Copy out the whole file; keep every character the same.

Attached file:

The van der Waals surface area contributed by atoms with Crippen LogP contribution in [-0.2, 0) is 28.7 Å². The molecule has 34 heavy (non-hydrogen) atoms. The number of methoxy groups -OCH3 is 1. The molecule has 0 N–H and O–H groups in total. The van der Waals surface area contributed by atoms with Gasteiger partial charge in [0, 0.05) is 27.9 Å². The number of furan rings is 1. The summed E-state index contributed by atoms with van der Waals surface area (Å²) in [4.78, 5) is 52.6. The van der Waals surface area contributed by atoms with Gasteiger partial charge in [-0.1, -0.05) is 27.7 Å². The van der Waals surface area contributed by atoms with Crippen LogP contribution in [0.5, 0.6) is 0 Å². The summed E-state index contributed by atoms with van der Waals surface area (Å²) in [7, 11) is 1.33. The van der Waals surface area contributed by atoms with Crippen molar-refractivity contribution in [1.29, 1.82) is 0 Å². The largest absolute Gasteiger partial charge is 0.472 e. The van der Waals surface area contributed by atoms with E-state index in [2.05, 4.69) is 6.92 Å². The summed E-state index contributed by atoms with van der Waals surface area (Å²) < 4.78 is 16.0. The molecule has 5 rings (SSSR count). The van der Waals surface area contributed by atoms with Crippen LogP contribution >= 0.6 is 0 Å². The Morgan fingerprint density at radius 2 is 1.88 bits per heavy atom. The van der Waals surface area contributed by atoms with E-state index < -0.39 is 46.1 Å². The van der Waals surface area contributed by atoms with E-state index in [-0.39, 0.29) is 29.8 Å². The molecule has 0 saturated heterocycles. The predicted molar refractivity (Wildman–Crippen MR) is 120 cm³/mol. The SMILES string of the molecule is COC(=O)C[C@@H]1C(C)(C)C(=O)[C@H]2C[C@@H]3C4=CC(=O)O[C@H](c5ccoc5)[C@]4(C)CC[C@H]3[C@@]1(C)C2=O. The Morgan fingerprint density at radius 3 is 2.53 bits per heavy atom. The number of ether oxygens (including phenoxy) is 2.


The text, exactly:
The van der Waals surface area contributed by atoms with Crippen LogP contribution in [-0.2, 0) is 28.7 Å². The molecule has 34 heavy (non-hydrogen) atoms. The number of methoxy groups -OCH3 is 1. The molecule has 0 N–H and O–H groups in total. The van der Waals surface area contributed by atoms with Gasteiger partial charge in [0, 0.05) is 27.9 Å². The number of furan rings is 1. The summed E-state index contributed by atoms with van der Waals surface area (Å²) in [4.78, 5) is 52.6. The van der Waals surface area contributed by atoms with Gasteiger partial charge in [-0.1, -0.05) is 27.7 Å². The van der Waals surface area contributed by atoms with Crippen LogP contribution in [0.5, 0.6) is 0 Å². The summed E-state index contributed by atoms with van der Waals surface area (Å²) in [7, 11) is 1.33. The van der Waals surface area contributed by atoms with Crippen molar-refractivity contribution in [1.29, 1.82) is 0 Å². The largest absolute Gasteiger partial charge is 0.472 e. The van der Waals surface area contributed by atoms with E-state index in [2.05, 4.69) is 6.92 Å². The summed E-state index contributed by atoms with van der Waals surface area (Å²) < 4.78 is 16.0. The molecule has 5 rings (SSSR count). The van der Waals surface area contributed by atoms with Crippen LogP contribution >= 0.6 is 0 Å². The Morgan fingerprint density at radius 2 is 1.88 bits per heavy atom. The van der Waals surface area contributed by atoms with E-state index < -0.39 is 46.1 Å². The van der Waals surface area contributed by atoms with E-state index in [-0.39, 0.29) is 29.8 Å². The molecule has 0 saturated heterocycles. The predicted molar refractivity (Wildman–Crippen MR) is 120 cm³/mol. The SMILES string of the molecule is COC(=O)C[C@@H]1C(C)(C)C(=O)[C@H]2C[C@@H]3C4=CC(=O)O[C@H](c5ccoc5)[C@]4(C)CC[C@H]3[C@@]1(C)C2=O. The Morgan fingerprint density at radius 3 is 2.53 bits per heavy atom. The number of ether oxygens (including phenoxy) is 2.